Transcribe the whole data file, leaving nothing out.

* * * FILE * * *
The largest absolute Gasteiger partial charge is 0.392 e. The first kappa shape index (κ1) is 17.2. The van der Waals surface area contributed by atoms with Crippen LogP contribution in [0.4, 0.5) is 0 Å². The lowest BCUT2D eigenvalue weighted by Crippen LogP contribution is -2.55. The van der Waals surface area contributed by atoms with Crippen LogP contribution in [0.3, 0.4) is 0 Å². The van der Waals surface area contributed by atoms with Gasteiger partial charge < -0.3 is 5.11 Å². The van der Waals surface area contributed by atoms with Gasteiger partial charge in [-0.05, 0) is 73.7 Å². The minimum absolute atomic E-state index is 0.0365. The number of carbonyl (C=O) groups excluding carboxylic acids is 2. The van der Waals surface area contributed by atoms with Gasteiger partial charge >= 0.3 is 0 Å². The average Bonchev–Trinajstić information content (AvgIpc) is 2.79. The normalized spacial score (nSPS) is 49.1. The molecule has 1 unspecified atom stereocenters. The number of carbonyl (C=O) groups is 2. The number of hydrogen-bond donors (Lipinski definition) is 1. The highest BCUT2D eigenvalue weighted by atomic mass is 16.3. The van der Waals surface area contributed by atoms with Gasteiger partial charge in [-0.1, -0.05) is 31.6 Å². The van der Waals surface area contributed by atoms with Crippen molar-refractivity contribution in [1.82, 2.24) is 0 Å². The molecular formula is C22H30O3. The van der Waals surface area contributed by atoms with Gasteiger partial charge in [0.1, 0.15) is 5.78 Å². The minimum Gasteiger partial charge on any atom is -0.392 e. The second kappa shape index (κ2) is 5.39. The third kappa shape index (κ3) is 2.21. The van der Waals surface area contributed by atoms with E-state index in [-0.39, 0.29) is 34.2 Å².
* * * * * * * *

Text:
The largest absolute Gasteiger partial charge is 0.392 e. The first kappa shape index (κ1) is 17.2. The van der Waals surface area contributed by atoms with Crippen LogP contribution in [0.4, 0.5) is 0 Å². The lowest BCUT2D eigenvalue weighted by Crippen LogP contribution is -2.55. The van der Waals surface area contributed by atoms with Crippen LogP contribution in [0.3, 0.4) is 0 Å². The van der Waals surface area contributed by atoms with Gasteiger partial charge < -0.3 is 5.11 Å². The van der Waals surface area contributed by atoms with Gasteiger partial charge in [-0.05, 0) is 73.7 Å². The minimum absolute atomic E-state index is 0.0365. The number of carbonyl (C=O) groups excluding carboxylic acids is 2. The van der Waals surface area contributed by atoms with Gasteiger partial charge >= 0.3 is 0 Å². The average Bonchev–Trinajstić information content (AvgIpc) is 2.79. The normalized spacial score (nSPS) is 49.1. The molecule has 1 unspecified atom stereocenters. The number of carbonyl (C=O) groups is 2. The number of hydrogen-bond donors (Lipinski definition) is 1. The highest BCUT2D eigenvalue weighted by atomic mass is 16.3. The van der Waals surface area contributed by atoms with Gasteiger partial charge in [-0.1, -0.05) is 31.6 Å². The van der Waals surface area contributed by atoms with Crippen molar-refractivity contribution in [1.82, 2.24) is 0 Å². The molecular formula is C22H30O3. The van der Waals surface area contributed by atoms with Gasteiger partial charge in [0.1, 0.15) is 5.78 Å². The minimum Gasteiger partial charge on any atom is -0.392 e. The second kappa shape index (κ2) is 5.39. The third kappa shape index (κ3) is 2.21. The van der Waals surface area contributed by atoms with E-state index in [-0.39, 0.29) is 34.2 Å².